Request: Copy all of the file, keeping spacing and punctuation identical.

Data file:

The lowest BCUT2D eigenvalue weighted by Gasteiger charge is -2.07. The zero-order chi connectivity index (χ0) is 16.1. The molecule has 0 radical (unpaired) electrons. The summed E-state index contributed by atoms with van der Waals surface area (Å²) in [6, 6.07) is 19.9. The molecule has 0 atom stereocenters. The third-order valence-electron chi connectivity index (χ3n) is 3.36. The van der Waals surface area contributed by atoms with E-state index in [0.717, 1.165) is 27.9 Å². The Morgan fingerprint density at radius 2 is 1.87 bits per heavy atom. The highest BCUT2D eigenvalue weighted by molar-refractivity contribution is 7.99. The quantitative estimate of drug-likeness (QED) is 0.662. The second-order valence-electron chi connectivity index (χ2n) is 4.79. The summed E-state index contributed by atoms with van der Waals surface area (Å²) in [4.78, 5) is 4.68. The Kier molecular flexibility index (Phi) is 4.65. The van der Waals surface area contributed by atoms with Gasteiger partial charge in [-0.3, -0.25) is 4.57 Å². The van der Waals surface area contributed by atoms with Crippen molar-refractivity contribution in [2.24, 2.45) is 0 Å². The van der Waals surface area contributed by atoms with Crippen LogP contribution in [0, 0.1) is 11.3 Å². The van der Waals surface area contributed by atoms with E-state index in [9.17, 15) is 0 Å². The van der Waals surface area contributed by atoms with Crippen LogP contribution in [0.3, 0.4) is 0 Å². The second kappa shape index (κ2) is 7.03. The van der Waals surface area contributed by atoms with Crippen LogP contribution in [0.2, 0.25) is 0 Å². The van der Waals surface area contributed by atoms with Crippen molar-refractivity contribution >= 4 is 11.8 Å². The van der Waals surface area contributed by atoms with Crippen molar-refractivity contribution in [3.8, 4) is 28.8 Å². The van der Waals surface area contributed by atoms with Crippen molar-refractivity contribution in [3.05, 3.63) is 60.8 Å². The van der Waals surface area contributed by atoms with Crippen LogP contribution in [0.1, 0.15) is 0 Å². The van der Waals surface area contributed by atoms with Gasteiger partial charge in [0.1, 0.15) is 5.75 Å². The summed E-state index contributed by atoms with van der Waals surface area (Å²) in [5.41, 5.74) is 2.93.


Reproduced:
The lowest BCUT2D eigenvalue weighted by Gasteiger charge is -2.07. The zero-order chi connectivity index (χ0) is 16.1. The molecule has 0 radical (unpaired) electrons. The summed E-state index contributed by atoms with van der Waals surface area (Å²) in [6, 6.07) is 19.9. The molecule has 0 atom stereocenters. The third-order valence-electron chi connectivity index (χ3n) is 3.36. The van der Waals surface area contributed by atoms with E-state index in [0.717, 1.165) is 27.9 Å². The Morgan fingerprint density at radius 2 is 1.87 bits per heavy atom. The highest BCUT2D eigenvalue weighted by molar-refractivity contribution is 7.99. The quantitative estimate of drug-likeness (QED) is 0.662. The second-order valence-electron chi connectivity index (χ2n) is 4.79. The summed E-state index contributed by atoms with van der Waals surface area (Å²) in [4.78, 5) is 4.68. The Kier molecular flexibility index (Phi) is 4.65. The van der Waals surface area contributed by atoms with Gasteiger partial charge in [-0.3, -0.25) is 4.57 Å². The van der Waals surface area contributed by atoms with Crippen molar-refractivity contribution in [2.24, 2.45) is 0 Å². The van der Waals surface area contributed by atoms with Crippen LogP contribution in [0, 0.1) is 11.3 Å². The van der Waals surface area contributed by atoms with E-state index in [9.17, 15) is 0 Å². The van der Waals surface area contributed by atoms with Crippen LogP contribution in [0.3, 0.4) is 0 Å². The second kappa shape index (κ2) is 7.03. The van der Waals surface area contributed by atoms with Crippen LogP contribution in [0.2, 0.25) is 0 Å². The van der Waals surface area contributed by atoms with Crippen molar-refractivity contribution >= 4 is 11.8 Å². The van der Waals surface area contributed by atoms with Crippen molar-refractivity contribution in [3.8, 4) is 28.8 Å². The van der Waals surface area contributed by atoms with Crippen molar-refractivity contribution in [3.05, 3.63) is 60.8 Å². The van der Waals surface area contributed by atoms with Crippen LogP contribution in [0.1, 0.15) is 0 Å². The van der Waals surface area contributed by atoms with Gasteiger partial charge in [0.1, 0.15) is 5.75 Å². The summed E-state index contributed by atoms with van der Waals surface area (Å²) in [5.41, 5.74) is 2.93.